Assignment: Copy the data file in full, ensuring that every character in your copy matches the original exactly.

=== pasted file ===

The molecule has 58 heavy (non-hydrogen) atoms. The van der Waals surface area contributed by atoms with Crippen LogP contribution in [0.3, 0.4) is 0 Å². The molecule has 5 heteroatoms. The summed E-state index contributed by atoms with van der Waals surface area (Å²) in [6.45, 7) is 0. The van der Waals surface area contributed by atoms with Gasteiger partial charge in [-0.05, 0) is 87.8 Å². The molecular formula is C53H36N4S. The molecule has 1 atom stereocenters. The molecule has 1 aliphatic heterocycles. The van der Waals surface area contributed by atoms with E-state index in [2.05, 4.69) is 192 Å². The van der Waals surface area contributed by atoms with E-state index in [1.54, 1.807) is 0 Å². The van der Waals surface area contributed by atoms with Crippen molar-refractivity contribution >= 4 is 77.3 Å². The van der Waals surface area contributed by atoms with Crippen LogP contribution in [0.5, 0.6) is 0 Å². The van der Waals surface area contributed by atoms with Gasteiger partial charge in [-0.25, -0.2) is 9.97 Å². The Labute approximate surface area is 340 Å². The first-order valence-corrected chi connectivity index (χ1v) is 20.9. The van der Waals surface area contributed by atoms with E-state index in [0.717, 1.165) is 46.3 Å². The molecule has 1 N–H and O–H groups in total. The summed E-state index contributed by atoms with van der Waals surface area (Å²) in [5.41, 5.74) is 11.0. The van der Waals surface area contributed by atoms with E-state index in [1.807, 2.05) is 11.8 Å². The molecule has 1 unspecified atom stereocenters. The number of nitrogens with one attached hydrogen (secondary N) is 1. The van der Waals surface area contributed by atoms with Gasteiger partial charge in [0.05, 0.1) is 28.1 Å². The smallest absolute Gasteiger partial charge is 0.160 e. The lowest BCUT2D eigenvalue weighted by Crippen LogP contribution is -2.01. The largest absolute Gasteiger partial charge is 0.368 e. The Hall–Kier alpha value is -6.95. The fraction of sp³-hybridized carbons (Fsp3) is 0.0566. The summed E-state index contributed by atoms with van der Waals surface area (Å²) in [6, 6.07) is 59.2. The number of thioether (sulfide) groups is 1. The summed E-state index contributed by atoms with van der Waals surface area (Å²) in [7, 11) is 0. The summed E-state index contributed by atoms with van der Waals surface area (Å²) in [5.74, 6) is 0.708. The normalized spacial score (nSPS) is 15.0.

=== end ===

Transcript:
The molecule has 58 heavy (non-hydrogen) atoms. The van der Waals surface area contributed by atoms with Crippen LogP contribution in [0.3, 0.4) is 0 Å². The molecule has 5 heteroatoms. The summed E-state index contributed by atoms with van der Waals surface area (Å²) in [6.45, 7) is 0. The van der Waals surface area contributed by atoms with Gasteiger partial charge in [-0.05, 0) is 87.8 Å². The molecular formula is C53H36N4S. The molecule has 1 atom stereocenters. The molecule has 1 aliphatic heterocycles. The van der Waals surface area contributed by atoms with E-state index in [2.05, 4.69) is 192 Å². The van der Waals surface area contributed by atoms with E-state index in [1.54, 1.807) is 0 Å². The van der Waals surface area contributed by atoms with Crippen molar-refractivity contribution >= 4 is 77.3 Å². The van der Waals surface area contributed by atoms with Crippen LogP contribution in [0.5, 0.6) is 0 Å². The van der Waals surface area contributed by atoms with Gasteiger partial charge in [-0.25, -0.2) is 9.97 Å². The Labute approximate surface area is 340 Å². The first-order valence-corrected chi connectivity index (χ1v) is 20.9. The van der Waals surface area contributed by atoms with E-state index in [0.717, 1.165) is 46.3 Å². The molecule has 1 N–H and O–H groups in total. The summed E-state index contributed by atoms with van der Waals surface area (Å²) in [5.41, 5.74) is 11.0. The van der Waals surface area contributed by atoms with E-state index in [1.807, 2.05) is 11.8 Å². The molecule has 1 unspecified atom stereocenters. The number of nitrogens with one attached hydrogen (secondary N) is 1. The van der Waals surface area contributed by atoms with Gasteiger partial charge in [0.05, 0.1) is 28.1 Å². The smallest absolute Gasteiger partial charge is 0.160 e. The lowest BCUT2D eigenvalue weighted by Crippen LogP contribution is -2.01. The largest absolute Gasteiger partial charge is 0.368 e. The Hall–Kier alpha value is -6.95. The fraction of sp³-hybridized carbons (Fsp3) is 0.0566. The summed E-state index contributed by atoms with van der Waals surface area (Å²) in [6, 6.07) is 59.2. The number of thioether (sulfide) groups is 1. The summed E-state index contributed by atoms with van der Waals surface area (Å²) in [7, 11) is 0. The summed E-state index contributed by atoms with van der Waals surface area (Å²) in [5.74, 6) is 0.708. The normalized spacial score (nSPS) is 15.0.